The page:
Arrowsmith CH

References (2)

Title : Enzyme genomics: Application of general enzymatic screens to discover new enzymes - Kuznetsova_2005_FEMS.Microbiol.Rev_29_263
Author(s) : Kuznetsova E , Proudfoot M , Sanders SA , Reinking J , Savchenko A , Arrowsmith CH , Edwards AM , Yakunin AF
Ref : FEMS Microbiology Reviews , 29 :263 , 2005
Abstract : In all sequenced genomes, a large fraction of predicted genes encodes proteins of unknown biochemical function and up to 15% of the genes with "known" function are mis-annotated. Several global approaches are routinely employed to predict function, including sophisticated sequence analysis, gene expression, protein interaction, and protein structure. In the first coupling of genomics and enzymology, Phizicky and colleagues undertook a screen for specific enzymes using large pools of partially purified proteins and specific enzymatic assays. Here we present an overview of the further developments of this approach, which involve the use of general enzymatic assays to screen individually purified proteins for enzymatic activity. The assays have relaxed substrate specificity and are designed to identify the subclass or sub-subclasses of enzymes (phosphatase, phosphodiesterase/nuclease, protease, esterase, dehydrogenase, and oxidase) to which the unknown protein belongs. Further biochemical characterization of proteins can be facilitated by the application of secondary screens with natural substrates (substrate profiling). We demonstrate here the feasibility and merits of this approach for hydrolases and oxidoreductases, two very broad and important classes of enzymes. Application of general enzymatic screens and substrate profiling can greatly speed up the identification of biochemical function of unknown proteins and the experimental verification of functional predictions produced by other functional genomics approaches.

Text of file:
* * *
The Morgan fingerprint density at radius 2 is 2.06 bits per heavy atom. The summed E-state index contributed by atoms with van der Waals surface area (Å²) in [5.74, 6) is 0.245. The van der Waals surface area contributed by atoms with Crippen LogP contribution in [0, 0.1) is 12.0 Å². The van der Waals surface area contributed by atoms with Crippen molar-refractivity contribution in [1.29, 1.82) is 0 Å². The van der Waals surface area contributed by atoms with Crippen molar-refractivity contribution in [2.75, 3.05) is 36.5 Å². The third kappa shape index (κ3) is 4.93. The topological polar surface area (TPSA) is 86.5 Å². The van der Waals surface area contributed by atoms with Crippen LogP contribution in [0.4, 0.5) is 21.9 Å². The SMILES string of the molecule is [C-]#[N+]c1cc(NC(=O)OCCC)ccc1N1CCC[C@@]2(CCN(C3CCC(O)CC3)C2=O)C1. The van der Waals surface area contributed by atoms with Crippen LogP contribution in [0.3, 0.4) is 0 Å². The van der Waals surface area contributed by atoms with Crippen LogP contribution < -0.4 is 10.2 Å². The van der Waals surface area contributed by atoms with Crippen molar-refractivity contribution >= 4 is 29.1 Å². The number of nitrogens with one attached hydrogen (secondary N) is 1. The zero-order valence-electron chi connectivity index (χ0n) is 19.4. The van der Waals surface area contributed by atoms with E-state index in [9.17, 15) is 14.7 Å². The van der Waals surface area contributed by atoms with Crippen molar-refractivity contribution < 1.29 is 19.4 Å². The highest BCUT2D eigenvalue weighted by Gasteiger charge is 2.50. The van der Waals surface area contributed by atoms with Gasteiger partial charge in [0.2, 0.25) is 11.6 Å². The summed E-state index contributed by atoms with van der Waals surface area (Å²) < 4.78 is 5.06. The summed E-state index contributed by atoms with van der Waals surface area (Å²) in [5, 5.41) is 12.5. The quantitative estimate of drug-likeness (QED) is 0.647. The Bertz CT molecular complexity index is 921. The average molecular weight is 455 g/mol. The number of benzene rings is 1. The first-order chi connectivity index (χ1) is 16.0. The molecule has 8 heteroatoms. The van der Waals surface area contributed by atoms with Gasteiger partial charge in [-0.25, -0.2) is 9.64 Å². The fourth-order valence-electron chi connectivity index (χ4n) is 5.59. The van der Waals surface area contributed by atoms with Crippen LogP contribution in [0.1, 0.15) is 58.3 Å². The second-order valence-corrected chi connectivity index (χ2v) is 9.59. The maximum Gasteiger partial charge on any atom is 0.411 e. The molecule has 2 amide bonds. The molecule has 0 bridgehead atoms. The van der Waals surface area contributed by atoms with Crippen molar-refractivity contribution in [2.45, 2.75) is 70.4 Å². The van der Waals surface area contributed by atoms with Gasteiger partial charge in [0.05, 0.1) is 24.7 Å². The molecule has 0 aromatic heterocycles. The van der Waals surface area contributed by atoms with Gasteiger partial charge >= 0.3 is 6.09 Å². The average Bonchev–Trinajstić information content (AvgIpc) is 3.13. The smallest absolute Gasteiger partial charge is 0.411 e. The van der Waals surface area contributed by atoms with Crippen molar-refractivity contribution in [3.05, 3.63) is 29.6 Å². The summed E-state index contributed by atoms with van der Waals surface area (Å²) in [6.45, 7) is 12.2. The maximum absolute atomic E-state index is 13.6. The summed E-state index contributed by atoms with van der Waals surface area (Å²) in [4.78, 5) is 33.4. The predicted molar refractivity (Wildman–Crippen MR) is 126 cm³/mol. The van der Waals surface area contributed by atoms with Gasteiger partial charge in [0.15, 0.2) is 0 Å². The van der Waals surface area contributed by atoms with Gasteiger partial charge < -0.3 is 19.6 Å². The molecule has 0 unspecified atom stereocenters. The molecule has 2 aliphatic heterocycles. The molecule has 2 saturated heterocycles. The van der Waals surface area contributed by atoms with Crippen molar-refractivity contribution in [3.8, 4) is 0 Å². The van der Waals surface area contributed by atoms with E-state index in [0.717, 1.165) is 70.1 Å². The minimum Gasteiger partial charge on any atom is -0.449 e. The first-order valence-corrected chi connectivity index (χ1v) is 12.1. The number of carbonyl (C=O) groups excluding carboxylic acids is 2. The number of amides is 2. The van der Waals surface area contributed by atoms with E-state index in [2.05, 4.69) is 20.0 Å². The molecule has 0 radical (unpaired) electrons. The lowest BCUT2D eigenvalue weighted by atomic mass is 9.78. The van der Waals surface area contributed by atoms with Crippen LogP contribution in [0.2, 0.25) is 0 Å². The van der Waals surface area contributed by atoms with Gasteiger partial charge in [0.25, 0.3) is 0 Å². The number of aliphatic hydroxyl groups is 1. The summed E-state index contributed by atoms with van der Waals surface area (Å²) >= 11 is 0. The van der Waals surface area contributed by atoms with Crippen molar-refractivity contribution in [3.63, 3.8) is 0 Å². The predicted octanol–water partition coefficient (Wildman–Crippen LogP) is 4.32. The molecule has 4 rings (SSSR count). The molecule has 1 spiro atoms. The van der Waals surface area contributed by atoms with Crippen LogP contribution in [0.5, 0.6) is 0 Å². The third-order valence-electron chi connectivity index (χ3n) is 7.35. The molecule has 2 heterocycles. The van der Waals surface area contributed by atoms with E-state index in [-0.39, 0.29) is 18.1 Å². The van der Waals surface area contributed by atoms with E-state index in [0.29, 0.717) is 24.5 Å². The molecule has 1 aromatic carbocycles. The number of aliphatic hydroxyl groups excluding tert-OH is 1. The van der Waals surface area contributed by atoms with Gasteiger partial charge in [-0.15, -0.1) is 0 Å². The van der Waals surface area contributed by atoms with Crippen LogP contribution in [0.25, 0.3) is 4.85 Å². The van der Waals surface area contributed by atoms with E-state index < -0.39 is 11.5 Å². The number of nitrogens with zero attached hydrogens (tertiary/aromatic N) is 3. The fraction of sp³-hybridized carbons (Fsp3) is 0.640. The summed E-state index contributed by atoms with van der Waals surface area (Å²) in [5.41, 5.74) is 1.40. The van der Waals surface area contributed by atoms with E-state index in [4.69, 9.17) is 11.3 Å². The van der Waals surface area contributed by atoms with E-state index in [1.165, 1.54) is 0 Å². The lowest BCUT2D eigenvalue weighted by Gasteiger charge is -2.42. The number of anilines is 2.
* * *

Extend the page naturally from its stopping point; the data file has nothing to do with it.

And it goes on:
ESTHER : Kuznetsova_2005_FEMS.Microbiol.Rev_29_263
PubMedSearch : Kuznetsova_2005_FEMS.Microbiol.Rev_29_263
PubMedID: 15808744
Gene_locus related to this paper: ecoli-yafa , ecoli-ybff , ecoli-ycjy , ecoli-yeiG , ecoli-YFBB , ecoli-yjfp , ecoli-ypfh , ecoli-yqia , ecoli-yuar

Title : Integrating structure, bioinformatics, and enzymology to discover function: BioH, a new carboxylesterase from Escherichia coli - Sanishvili_2003_J.Biol.Chem_278_26039
Author(s) : Sanishvili R , Yakunin AF , Laskowski RA , Skarina T , Evdokimova E , Doherty-Kirby A , Lajoie GA , Thornton JM , Arrowsmith CH , Savchenko A , Joachimiak A , Edwards AM
Ref : Journal of Biological Chemistry , 278 :26039 , 2003
Abstract : Structural proteomics projects are generating three-dimensional structures of novel, uncharacterized proteins at an increasing rate. However, structure alone is often insufficient to deduce the specific biochemical function of a protein. Here we determined the function for a protein using a strategy that integrates structural and bioinformatics data with parallel experimental screening for enzymatic activity. BioH is involved in biotin biosynthesis in Escherichia coli and had no previously known biochemical function. The crystal structure of BioH was determined at 1.7 A resolution. An automated procedure was used to compare the structure of BioH with structural templates from a variety of different enzyme active sites. This screen identified a catalytic triad (Ser82, His235, and Asp207) with a configuration similar to that of the catalytic triad of hydrolases. Analysis of BioH with a panel of hydrolase assays revealed a carboxylesterase activity with a preference for short acyl chain substrates. The combined use of structural bioinformatics with experimental screens for detecting enzyme activity could greatly enhance the rate at which function is determined from structure.
ESTHER : Sanishvili_2003_J.Biol.Chem_278_26039
PubMedSearch : Sanishvili_2003_J.Biol.Chem_278_26039
PubMedID: 12732651
Gene_locus related to this paper: ecoli-bioh